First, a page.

A wobbegong found in Indonesia more recently
The Indonesian wobbegong (Orectolobus leptolineatus) is a species of shark belonging to the family Orectolobidae. They can be found in the western Pacific Ocean in Indonesia. This is a more recently described species. Research suggests that the Indonesian wobbegong is similar to its other family members.
Family: Orectolobidae – Wobbegongs
Common Name– Carpet Sharks
Common Name– Wobbegongs
Status: IUCN Red List DATA DEFICIENT
Average Size and Length: Males have been recorded at 3.7 feet and females at 3.9 feet. More than likely males mature by 3 feet. The smallest mature female was recorded at 3.1 feet. There were apparently 2 pregnant females recorded at 3.4 and 3.5 feet.
Teeth and Jaw: There are 23 tooth rows in the upper jaw and rudimentary row of teeth at the symphysis of the upper jaw are usually present. Like all wobbegongs, it has a short mouth and broad pharynx, which allow it to suck up prey more easily.
Head: The nasal barbels have a branch. The preorbital dermal lobes are complex, with 2-3 simple lobes in the PO1 group and 3-4 simple to terminally branched lobes in the PO2 group. There are simple postspiracular dermal lobes that are well- developed, thallate, with a distance across the preorbital group that is between 1.3-1.6 times the interspace between the preorbital group and postspiracular lobe (PO/PO-PS1), which is 6.5-8.0 times the base length of the anterior postspiracular lobe (PO/PS1). The base of the anterior postspiracular lobe is 4.3-5.3 in its distance from the postorbital group (PO-PS1/PS1). It is 2.5-2.9 in its distance from the posterior postspiracular lobe (PS1-PS2/PS1).
Denticles: There are no enlarged supraocular knob or warty tubercles on the back.
Demographic, Distribution, Habitat, Environment and Range: The Indonesian wobbegong can be found in the western Pacific Ocean in Indonesia. There have also been unconfirmed reports off of Sarawak Malaysian (Borneo), from Taiwan (Penghu Islands), and the Philippines (Visayas and Cebu City), Ryukyu Islands. They are considered tropical benthopelagic at a depth range of 66 feet to an unknown depth. It probably prefers deeper colder water with a single shallow water observation from the east coast of Bali where cold-water upwelling is common.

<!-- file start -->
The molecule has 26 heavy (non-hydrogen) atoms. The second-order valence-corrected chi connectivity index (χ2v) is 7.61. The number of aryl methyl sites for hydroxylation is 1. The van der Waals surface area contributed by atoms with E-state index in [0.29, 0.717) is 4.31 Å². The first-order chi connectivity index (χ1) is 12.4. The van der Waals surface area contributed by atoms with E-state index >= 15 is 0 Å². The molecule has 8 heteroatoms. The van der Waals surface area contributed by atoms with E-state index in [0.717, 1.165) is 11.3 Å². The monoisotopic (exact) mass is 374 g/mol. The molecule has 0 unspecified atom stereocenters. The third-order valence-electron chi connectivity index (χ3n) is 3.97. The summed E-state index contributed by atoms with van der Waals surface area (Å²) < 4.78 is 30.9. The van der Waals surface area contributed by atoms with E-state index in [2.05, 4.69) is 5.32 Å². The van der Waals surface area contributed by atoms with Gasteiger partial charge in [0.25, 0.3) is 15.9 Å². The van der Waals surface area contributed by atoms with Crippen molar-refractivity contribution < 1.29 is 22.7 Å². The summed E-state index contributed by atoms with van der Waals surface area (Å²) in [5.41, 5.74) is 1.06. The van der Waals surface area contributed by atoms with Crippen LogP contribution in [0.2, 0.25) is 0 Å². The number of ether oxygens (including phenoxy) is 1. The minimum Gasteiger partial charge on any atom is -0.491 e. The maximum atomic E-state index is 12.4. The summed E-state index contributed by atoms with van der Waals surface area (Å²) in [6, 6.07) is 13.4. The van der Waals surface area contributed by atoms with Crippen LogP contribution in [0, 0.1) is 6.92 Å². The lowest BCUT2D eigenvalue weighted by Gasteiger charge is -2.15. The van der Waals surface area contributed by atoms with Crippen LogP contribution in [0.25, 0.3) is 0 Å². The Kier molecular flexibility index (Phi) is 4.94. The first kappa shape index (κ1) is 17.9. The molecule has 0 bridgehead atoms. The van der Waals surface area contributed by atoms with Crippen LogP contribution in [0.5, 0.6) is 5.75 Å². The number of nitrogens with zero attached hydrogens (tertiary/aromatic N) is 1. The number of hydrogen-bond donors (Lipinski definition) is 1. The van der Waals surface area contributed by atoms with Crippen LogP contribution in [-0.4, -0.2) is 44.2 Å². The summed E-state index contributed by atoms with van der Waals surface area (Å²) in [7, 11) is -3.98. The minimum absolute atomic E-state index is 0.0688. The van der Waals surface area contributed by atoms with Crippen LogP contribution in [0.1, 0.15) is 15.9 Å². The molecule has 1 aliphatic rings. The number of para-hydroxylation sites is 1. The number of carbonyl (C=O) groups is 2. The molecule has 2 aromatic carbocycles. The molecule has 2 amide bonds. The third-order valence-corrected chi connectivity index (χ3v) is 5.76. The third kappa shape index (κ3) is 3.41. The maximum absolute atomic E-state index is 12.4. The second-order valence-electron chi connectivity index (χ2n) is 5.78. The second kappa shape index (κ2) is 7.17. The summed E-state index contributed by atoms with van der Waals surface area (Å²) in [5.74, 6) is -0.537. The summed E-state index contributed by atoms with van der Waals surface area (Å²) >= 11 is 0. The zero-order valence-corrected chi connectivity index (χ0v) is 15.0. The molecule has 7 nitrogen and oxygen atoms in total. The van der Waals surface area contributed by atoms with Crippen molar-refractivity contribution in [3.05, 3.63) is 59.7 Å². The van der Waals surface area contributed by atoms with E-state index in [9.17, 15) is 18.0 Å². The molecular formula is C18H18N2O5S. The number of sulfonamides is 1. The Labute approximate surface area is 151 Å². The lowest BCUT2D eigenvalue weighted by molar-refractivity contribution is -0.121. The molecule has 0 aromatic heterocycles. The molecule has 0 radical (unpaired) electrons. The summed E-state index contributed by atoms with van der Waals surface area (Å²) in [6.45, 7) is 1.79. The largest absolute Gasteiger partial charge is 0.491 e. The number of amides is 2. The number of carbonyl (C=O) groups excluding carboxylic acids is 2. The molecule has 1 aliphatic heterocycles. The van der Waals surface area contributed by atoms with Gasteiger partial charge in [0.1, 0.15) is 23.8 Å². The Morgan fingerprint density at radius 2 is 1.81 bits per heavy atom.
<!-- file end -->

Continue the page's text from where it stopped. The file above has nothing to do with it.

Ram-Suction Index: They are high on the RSI, sucking in and impaling prey on their large teeth.
Aesthetic Identification: The Indonesian wobbegong has a coloration that is complex and variable. They are strongly vermiculate over the dorsal and lateral surfaces with alternating dark brownish bars and saddles. The dorsal and upper surface of the paired fins has prominent vermicular patterns. The ventral surface of the trunk is mainly uniformly pale. The dorsal fins are tall and upright. The first dorsal fin origin is near the insertion of the pelvic fin. The tip of the pelvic fin is below the insertion of the first dorsal fin. The interdorsal space is 0.5-0.8 times the anal fin base length. The anal fin inner margin is 0.7-0.8 of the anal fin posterior margin.
Biology and Reproduction: The monospondylous centra is between 44-51. The total vertebral centra is about 148-163. They are thought to be ovoviviparous. A pregnant female of 3.4 feet contained 4 mid-term embryos between 5.1 and 5.5 inches.
Behavioral Traits, Sensing and Intelligence: They are more than likely nocturnal. They are sluggish and inactive by day, spending the day in caves, under overhangs and in channels. They can be found singularly or in aggregations.
Speed: More than likely slow like its family members. They probably use their large pectoral and pelvic fins to crawl across the bottom.
Indonesian Wobbegong Future and Conservation: More than likely the sharks observed at fish markets were presumably caught by longline fishers operating in deeper parts of the continental shelf.
Indonesian Wobbegong Recorded Attacks on Humans: They could be potentially dangerous due to their powerful bite if they are provoked. Their bite force is extremely strong, and they tend to latch on and not let go. They are typically docile towards humans, but again if they are provoked, they will defend themselves.
Last, P.R., J.J. Pogonoski and W.T. White, 2010.